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Nurse Examining X-Rays for UV Exposure

Radiation Screening

  1. Radiation is energy that emanates from a source material, travels through space, and may be able to penetrate various materials.
  2. Non-ionizing radiation ranges from extremely low frequency (ELF) to the higher end of the ultra violet (UV) spectrum.
  3. Visible light, microwaves and radio waves are examples of non-ionizing radiation.
  4. Examples of ionizing radiation include short-wavelength UV, x-rays, alpha, beta and gamma rays.
  5. Different forms of radiation are present in a number of occupational settings including healthcare (x-rays), outdoor work (extreme sunlight) and industrial environments (lasers).
  6. Ionizing radiation may be harmful to living organisms.
  7. Due to the health risks of ionizing radiation, radiation testing is recommended for occupational setting where exposure may occur.
  8. The OSHA website provides guidance on the regulations regarding radiation testing, safety and exposure.

Radiation Overview

Because ionizing radiation exposure can alter the structure of atoms, it can lead to harmful health effects. Different forms of radiation are experienced in a number of occupational settings including healthcare (x-rays), outdoor work (UV exposure), industrial and construction (lasers) and nuclear installations. Occupational environments where radiation is present should be subjected to thorough radiation testing.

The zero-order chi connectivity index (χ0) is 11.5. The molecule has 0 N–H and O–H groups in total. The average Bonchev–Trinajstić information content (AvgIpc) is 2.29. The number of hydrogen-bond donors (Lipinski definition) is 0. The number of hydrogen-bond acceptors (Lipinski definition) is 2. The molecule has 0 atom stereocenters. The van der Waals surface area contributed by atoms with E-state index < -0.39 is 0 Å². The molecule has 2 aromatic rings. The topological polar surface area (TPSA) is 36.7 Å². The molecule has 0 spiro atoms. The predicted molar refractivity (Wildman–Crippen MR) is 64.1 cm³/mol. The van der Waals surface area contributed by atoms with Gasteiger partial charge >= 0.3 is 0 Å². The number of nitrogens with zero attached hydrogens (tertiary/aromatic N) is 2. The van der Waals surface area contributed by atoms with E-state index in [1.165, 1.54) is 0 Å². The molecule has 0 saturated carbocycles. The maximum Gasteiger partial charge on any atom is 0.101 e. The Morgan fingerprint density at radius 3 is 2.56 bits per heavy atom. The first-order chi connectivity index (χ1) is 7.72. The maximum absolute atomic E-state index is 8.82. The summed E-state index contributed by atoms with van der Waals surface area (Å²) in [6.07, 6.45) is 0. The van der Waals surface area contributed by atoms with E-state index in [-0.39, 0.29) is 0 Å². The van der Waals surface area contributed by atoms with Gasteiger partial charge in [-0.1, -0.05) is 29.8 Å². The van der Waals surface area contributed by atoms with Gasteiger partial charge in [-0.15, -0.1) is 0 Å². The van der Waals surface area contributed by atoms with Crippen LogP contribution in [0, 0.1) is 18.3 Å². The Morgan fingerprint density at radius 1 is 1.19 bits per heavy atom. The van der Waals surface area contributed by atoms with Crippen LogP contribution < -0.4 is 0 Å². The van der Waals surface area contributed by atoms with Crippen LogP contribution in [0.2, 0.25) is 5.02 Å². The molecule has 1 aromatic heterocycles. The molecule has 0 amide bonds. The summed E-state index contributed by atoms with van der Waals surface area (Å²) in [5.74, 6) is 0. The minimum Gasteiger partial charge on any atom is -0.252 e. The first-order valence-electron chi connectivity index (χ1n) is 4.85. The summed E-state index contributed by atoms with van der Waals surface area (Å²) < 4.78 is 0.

Radiation Exposure Health Risks

Non-ionizing radiation ranges from extremely low frequency (ELF) radio waves through the ultraviolet (UV) spectrum. Visible light appears in the non-ionizing range and is detectable to the human eye. Natural sunlight contains a mix of visible and UV light. While UV light is technically nonionizing, its harmful effects can mimic that of ionizing radiation – including incidence of mutagenesis and carcinogenesis. Outdoor workers, particularly in hot climates, are susceptible to sunburn on exposed skin, which increases the risk of skin cancer development.  Welders are also exposed to UV radiation (see our Welding Pathfinder).

Power lines, electric cables and electrical systems emit ELF. There are different schools of thought regarding the health effects of ELF exposure, but some studies have suggested a link to certain forms of cancer after prolonged and intense exposure.

Ionizing radiation has extremely short wavelengths. Short-wavelength UV and x-rays as well as alpha, beta and gamma rays fall into this category. Workers in the healthcare, medical, defense, nuclear and weapons production industries are at risk of ionizing radiation exposure. In these environments, radiation testing is crucial to worker safety.

Depending on the type and intensity of ionizing radiation, biological systems such as tissues and organs may sustain damage. Genetic damage and cancer formation may occur as a result of ionizing radiation exposure. Thorough radiation testing is required to protect employees from exposure.

OSHA Regulations

Employers should be aware of all the regulations associated with radiation testing and safety in the workplace. The OSHA website is a fantastic resource, and their page on radiation leads you to specific pages regarding non-ionizing and ionizing radiation. See our essential links section to find links to the regulations pages. Additionally, there is an e-tool entitled Eye and Face Protection with pages designed specifically for those working with lasers in industries such as healthcare and construction: www.osha.gov/SLTC/etools/eyeandface/ppe/laser_safety.html.

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